out elsewhere in this thread, there is necessarily a learning curve in
encountering any new language or system. I would also add that despite
the rigorous testing I7 is undergoing, it will doubtless still have a
few bugs upon release that will need ironing out. Too, Graham himself
has said that I6 will still be maintained, in part because I7 relies on
it but also in part because I7 will not be the right language for
everybody's projects, and without knowing what I7 entails, you can't
really judge if it's right for yours. Perhaps most importantly,
however, if you have already fleshed out your idea to the state where
you would begin working, it seems a waste to let it grow stale and rot
just because you don't want to implement it in an existing language.

I could see, perhaps, justification if your idea was very "out there"
and would be difficult to implement in existing languages, and thus you
thought the alluded-to new paradigm of I7 would free you to write your
piece more easily, more cleanly, and overall better. But if the
existing systems COULD work for you, then why wait? Just to be "using
the latest thing" seems both risky and unnecessary to me. There's no
reason we should all stop making IF and hold our breath until I7 is
released.

--
With All Due Respect,
John Bruce

Kevin Venzke

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Mar 4, 2006, 6:03:00 PM3/4/06
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"Samwyse" <sam...@gmail.com> wrote in message
news:nh8Of.18637$2O6....@newssvr12.news.prodigy.com...

> I7 is further from I6 than TADS-3 is from TADS-2.

Wow. I had not expected that.

Kevin Venzke


steve....@gmail.com

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Mar 4, 2006, 9:47:29 PM3/4/06
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Kevin Venzke wrote, quoting Samwyse:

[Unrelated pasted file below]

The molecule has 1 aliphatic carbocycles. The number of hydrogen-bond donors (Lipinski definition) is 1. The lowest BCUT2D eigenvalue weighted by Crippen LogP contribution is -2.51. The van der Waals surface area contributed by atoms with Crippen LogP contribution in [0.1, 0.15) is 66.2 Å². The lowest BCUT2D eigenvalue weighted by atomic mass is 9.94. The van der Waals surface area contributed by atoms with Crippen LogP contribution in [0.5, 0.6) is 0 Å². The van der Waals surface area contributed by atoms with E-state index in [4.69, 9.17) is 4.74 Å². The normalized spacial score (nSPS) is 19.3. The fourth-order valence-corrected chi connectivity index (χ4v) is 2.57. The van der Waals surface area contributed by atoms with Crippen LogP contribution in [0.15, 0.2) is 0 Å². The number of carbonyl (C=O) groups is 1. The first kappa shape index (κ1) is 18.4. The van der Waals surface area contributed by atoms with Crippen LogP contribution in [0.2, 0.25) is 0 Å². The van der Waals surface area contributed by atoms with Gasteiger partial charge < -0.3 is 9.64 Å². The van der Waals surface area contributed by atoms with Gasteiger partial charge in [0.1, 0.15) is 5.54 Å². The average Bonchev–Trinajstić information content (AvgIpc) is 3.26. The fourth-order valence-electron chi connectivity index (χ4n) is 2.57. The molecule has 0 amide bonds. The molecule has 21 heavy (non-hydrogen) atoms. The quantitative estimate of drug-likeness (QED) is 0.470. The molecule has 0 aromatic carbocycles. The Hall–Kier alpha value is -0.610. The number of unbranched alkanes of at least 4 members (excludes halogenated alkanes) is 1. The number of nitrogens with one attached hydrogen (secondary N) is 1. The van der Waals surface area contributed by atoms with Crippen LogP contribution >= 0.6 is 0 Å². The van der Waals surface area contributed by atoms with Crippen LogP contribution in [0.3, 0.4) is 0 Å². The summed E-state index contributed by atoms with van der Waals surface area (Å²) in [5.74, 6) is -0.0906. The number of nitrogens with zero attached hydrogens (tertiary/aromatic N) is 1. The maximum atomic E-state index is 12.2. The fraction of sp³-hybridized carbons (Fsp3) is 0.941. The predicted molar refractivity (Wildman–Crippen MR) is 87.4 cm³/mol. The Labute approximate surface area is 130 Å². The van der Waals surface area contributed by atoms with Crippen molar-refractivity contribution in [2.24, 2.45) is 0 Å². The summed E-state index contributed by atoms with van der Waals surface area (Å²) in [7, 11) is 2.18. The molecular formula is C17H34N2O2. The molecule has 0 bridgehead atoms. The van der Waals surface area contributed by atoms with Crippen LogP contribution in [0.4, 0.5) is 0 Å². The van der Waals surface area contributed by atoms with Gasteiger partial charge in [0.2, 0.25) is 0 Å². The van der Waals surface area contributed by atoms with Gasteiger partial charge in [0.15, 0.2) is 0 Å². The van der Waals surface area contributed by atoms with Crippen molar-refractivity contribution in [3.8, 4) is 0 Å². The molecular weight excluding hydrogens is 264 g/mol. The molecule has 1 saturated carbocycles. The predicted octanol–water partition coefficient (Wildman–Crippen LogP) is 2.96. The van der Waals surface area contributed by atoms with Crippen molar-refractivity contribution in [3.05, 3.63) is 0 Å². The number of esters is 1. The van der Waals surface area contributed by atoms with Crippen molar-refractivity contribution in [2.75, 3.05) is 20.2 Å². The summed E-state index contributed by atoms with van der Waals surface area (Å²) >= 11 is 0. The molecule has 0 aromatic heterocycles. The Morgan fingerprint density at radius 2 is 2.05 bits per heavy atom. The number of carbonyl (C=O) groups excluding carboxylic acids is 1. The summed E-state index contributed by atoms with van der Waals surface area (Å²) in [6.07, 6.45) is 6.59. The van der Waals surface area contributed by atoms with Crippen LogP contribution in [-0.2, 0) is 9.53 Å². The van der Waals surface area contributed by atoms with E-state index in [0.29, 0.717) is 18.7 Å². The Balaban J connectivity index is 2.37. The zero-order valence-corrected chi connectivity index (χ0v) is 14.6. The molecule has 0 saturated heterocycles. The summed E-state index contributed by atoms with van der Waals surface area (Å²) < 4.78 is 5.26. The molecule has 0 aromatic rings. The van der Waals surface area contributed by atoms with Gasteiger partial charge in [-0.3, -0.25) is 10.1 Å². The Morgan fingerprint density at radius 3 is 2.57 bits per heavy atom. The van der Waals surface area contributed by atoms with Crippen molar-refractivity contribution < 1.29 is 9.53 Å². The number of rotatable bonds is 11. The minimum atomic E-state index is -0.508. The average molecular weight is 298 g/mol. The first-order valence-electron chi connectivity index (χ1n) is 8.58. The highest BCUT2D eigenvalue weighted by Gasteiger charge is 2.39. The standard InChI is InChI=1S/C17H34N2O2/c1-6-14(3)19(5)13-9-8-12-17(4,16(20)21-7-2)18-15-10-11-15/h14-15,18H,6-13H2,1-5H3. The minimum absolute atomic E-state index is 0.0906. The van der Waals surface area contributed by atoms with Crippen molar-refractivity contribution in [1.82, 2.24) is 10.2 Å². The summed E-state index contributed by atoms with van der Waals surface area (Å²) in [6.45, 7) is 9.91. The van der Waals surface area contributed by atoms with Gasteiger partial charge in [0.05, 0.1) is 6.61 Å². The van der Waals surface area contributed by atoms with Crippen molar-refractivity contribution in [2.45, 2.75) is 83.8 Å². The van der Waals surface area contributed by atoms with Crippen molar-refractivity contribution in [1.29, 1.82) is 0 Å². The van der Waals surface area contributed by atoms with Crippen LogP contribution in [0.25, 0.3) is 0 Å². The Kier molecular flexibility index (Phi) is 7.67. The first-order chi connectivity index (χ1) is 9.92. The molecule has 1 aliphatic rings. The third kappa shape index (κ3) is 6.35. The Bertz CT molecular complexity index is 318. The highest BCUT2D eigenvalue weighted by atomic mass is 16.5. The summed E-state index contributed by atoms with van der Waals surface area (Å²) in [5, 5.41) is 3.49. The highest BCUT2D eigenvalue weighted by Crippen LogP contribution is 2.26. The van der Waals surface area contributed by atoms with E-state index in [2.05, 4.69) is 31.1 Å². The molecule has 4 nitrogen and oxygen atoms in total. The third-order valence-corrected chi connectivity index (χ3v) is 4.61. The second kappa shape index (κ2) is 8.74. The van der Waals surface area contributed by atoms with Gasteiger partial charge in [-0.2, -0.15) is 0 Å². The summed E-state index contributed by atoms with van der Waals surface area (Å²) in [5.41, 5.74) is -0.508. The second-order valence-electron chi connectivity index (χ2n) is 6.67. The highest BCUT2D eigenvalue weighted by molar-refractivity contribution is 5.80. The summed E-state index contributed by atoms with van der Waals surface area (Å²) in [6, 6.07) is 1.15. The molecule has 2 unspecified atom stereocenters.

> > I7 is further from I6 than TADS-3 is from TADS-2.
>
> Wow. I had not expected that.

>From a certain point of view, Tads-3 is not very different from Tads-2.
The objects look about the same (the typical definition of a "kitchen
table" object looks the same; per-object action handling looks pretty
similar); some intrinsic operations have migrated to the library, but
they work nearly the same. Most of all, the syntax looks and works the
same. It feels like the same language.

With Inform-7, the syntax is a lot different. The programming model's
orientation is different. The programmer, like Samwyse, will see this
as a radically different creature, as will the typical game-writer.

These are all superficial observations, of course. But in their
superficiality, they show that "I7 is further from I6 than TADS-3 is
from TADS-2" is a complex idea (even if very vague).

Poster

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Mar 4, 2006, 10:15:25 PM3/4/06
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John Bruce wrote:

> I could see, perhaps, justification if your idea was very "out there"
> and would be difficult to implement in existing languages, and thus you
> thought the alluded-to new paradigm of I7 would free you to write your
> piece more easily, more cleanly, and overall better. But if the
> existing systems COULD work for you, then why wait? Just to be "using
> the latest thing" seems both risky and unnecessary to me. There's no
> reason we should all stop making IF and hold our breath until I7 is
> released.
>
> --
> With All Due Respect,
> John Bruce
>

I quite agree. Hey look, if I7 is going to be here someday, that's
awesome. Folks will have put a lot of work into it and it'll be great.
In the meantime, let's make the best of the tools we have. For me,
that's I6.

It's the old upgrade joke. If you wait long enough, what you want will
cost 30 credits or so. But you'll have nothing in the meantime.

-- Poster

www.intaligo.com Building, INFORM, doom metal

Kevin Forchione

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Mar 4, 2006, 11:52:44 PM3/4/06
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<steve....@gmail.com> wrote in message
news:1141526849....@i39g2000cwa.googlegroups.com...

> These are all superficial observations, of course. But in their
> superficiality, they show that "I7 is further from I6 than TADS-3 is
> from TADS-2" is a complex idea (even if very vague).

A question to answer in this respect is whether I7 will be targeted toward
the I6 library. We know from previous posts that I7 will produce I6
compliable source code, but what is of interest is whether the underlying
parser/execution cycle/model world will be significantly different from that
of I6.

--Kevin